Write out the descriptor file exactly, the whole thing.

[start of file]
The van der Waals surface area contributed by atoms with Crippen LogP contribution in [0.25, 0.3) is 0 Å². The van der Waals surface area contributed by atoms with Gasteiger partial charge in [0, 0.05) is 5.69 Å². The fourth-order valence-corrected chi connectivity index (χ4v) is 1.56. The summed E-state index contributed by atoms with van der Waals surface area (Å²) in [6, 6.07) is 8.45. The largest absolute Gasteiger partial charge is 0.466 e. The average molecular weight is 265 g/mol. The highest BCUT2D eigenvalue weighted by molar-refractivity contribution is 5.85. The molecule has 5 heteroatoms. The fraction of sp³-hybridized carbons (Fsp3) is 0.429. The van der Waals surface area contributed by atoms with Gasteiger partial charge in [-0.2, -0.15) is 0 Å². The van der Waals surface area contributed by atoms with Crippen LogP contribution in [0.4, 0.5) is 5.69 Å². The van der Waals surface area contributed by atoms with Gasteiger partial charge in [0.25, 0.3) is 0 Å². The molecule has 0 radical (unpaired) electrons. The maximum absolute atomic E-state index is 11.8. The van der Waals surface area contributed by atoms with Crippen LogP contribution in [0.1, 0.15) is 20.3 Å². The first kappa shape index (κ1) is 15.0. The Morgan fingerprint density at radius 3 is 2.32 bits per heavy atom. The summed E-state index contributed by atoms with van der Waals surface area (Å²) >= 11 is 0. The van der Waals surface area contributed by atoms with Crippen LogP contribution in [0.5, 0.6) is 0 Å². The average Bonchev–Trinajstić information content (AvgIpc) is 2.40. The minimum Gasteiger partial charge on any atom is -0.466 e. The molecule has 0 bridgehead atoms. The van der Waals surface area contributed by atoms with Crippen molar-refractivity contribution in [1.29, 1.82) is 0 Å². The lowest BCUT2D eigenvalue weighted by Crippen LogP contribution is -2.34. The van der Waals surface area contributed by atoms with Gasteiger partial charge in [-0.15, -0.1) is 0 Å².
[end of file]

The van der Waals surface area contributed by atoms with Crippen LogP contribution in [0.25, 0.3) is 0 Å². The van der Waals surface area contributed by atoms with Gasteiger partial charge in [0, 0.05) is 5.69 Å². The fourth-order valence-corrected chi connectivity index (χ4v) is 1.56. The summed E-state index contributed by atoms with van der Waals surface area (Å²) in [6, 6.07) is 8.45. The largest absolute Gasteiger partial charge is 0.466 e. The average molecular weight is 265 g/mol. The highest BCUT2D eigenvalue weighted by molar-refractivity contribution is 5.85. The molecule has 5 heteroatoms. The fraction of sp³-hybridized carbons (Fsp3) is 0.429. The van der Waals surface area contributed by atoms with Gasteiger partial charge in [-0.2, -0.15) is 0 Å². The van der Waals surface area contributed by atoms with Crippen LogP contribution in [0.4, 0.5) is 5.69 Å². The van der Waals surface area contributed by atoms with Gasteiger partial charge in [0.25, 0.3) is 0 Å². The molecule has 0 radical (unpaired) electrons. The maximum absolute atomic E-state index is 11.8. The van der Waals surface area contributed by atoms with Crippen LogP contribution in [0.1, 0.15) is 20.3 Å². The first kappa shape index (κ1) is 15.0. The Morgan fingerprint density at radius 3 is 2.32 bits per heavy atom. The summed E-state index contributed by atoms with van der Waals surface area (Å²) >= 11 is 0. The van der Waals surface area contributed by atoms with Crippen LogP contribution in [0.5, 0.6) is 0 Å². The average Bonchev–Trinajstić information content (AvgIpc) is 2.40. The minimum Gasteiger partial charge on any atom is -0.466 e. The molecule has 0 bridgehead atoms. The van der Waals surface area contributed by atoms with Crippen molar-refractivity contribution in [1.29, 1.82) is 0 Å². The lowest BCUT2D eigenvalue weighted by Crippen LogP contribution is -2.34. The van der Waals surface area contributed by atoms with Gasteiger partial charge in [-0.15, -0.1) is 0 Å².